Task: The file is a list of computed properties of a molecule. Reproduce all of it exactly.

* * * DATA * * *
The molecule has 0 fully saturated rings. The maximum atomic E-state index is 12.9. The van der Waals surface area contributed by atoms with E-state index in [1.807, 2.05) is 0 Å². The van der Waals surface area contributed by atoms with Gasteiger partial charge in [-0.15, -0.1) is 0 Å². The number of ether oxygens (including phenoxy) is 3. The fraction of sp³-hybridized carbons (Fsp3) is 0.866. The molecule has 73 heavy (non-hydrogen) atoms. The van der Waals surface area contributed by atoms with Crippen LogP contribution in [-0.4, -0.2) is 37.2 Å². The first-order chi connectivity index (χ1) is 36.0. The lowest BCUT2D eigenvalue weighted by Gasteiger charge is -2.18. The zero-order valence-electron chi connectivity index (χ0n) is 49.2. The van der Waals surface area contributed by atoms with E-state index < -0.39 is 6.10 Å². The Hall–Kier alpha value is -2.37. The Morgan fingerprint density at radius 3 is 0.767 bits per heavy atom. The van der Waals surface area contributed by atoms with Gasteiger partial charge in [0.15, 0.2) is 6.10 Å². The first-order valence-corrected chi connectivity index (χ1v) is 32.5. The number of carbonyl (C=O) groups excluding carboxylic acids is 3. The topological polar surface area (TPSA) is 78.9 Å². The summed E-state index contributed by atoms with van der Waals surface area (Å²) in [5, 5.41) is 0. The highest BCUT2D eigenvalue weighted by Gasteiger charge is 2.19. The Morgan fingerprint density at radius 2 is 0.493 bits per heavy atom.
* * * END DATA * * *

The molecule has 0 fully saturated rings. The maximum atomic E-state index is 12.9. The van der Waals surface area contributed by atoms with E-state index in [1.807, 2.05) is 0 Å². The van der Waals surface area contributed by atoms with Gasteiger partial charge in [-0.15, -0.1) is 0 Å². The number of ether oxygens (including phenoxy) is 3. The fraction of sp³-hybridized carbons (Fsp3) is 0.866. The molecule has 73 heavy (non-hydrogen) atoms. The van der Waals surface area contributed by atoms with Crippen LogP contribution in [-0.4, -0.2) is 37.2 Å². The first-order chi connectivity index (χ1) is 36.0. The lowest BCUT2D eigenvalue weighted by Gasteiger charge is -2.18. The zero-order valence-electron chi connectivity index (χ0n) is 49.2. The van der Waals surface area contributed by atoms with E-state index < -0.39 is 6.10 Å². The Hall–Kier alpha value is -2.37. The Morgan fingerprint density at radius 3 is 0.767 bits per heavy atom. The van der Waals surface area contributed by atoms with Gasteiger partial charge in [0.15, 0.2) is 6.10 Å². The first-order valence-corrected chi connectivity index (χ1v) is 32.5. The number of carbonyl (C=O) groups excluding carboxylic acids is 3. The topological polar surface area (TPSA) is 78.9 Å². The summed E-state index contributed by atoms with van der Waals surface area (Å²) in [5, 5.41) is 0. The highest BCUT2D eigenvalue weighted by Gasteiger charge is 2.19. The Morgan fingerprint density at radius 2 is 0.493 bits per heavy atom.